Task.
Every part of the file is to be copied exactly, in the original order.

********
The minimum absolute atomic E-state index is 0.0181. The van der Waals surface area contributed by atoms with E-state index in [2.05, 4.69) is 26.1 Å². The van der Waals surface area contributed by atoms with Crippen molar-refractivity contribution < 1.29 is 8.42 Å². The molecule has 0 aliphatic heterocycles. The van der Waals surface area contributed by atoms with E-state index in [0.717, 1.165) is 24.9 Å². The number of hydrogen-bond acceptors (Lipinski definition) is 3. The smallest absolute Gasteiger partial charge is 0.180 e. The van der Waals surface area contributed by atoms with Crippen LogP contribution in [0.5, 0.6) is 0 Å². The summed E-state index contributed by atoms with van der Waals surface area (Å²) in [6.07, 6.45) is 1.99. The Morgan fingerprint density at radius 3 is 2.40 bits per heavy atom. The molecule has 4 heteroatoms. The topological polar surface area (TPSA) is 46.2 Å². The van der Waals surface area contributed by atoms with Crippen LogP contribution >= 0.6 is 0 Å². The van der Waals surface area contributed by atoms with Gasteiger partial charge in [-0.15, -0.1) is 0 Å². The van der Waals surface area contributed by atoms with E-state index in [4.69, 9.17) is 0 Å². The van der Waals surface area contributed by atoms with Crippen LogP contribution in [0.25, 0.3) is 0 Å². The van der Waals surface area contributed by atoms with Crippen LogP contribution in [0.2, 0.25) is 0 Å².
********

The minimum absolute atomic E-state index is 0.0181. The van der Waals surface area contributed by atoms with E-state index in [2.05, 4.69) is 26.1 Å². The van der Waals surface area contributed by atoms with Crippen molar-refractivity contribution < 1.29 is 8.42 Å². The molecule has 0 aliphatic heterocycles. The van der Waals surface area contributed by atoms with E-state index in [0.717, 1.165) is 24.9 Å². The number of hydrogen-bond acceptors (Lipinski definition) is 3. The smallest absolute Gasteiger partial charge is 0.180 e. The van der Waals surface area contributed by atoms with Crippen LogP contribution in [0.5, 0.6) is 0 Å². The summed E-state index contributed by atoms with van der Waals surface area (Å²) in [6.07, 6.45) is 1.99. The Morgan fingerprint density at radius 3 is 2.40 bits per heavy atom. The molecule has 4 heteroatoms. The topological polar surface area (TPSA) is 46.2 Å². The van der Waals surface area contributed by atoms with Crippen LogP contribution >= 0.6 is 0 Å². The van der Waals surface area contributed by atoms with Gasteiger partial charge in [-0.15, -0.1) is 0 Å². The van der Waals surface area contributed by atoms with E-state index in [4.69, 9.17) is 0 Å². The van der Waals surface area contributed by atoms with Crippen LogP contribution in [0.25, 0.3) is 0 Å². The van der Waals surface area contributed by atoms with Crippen LogP contribution in [0.2, 0.25) is 0 Å².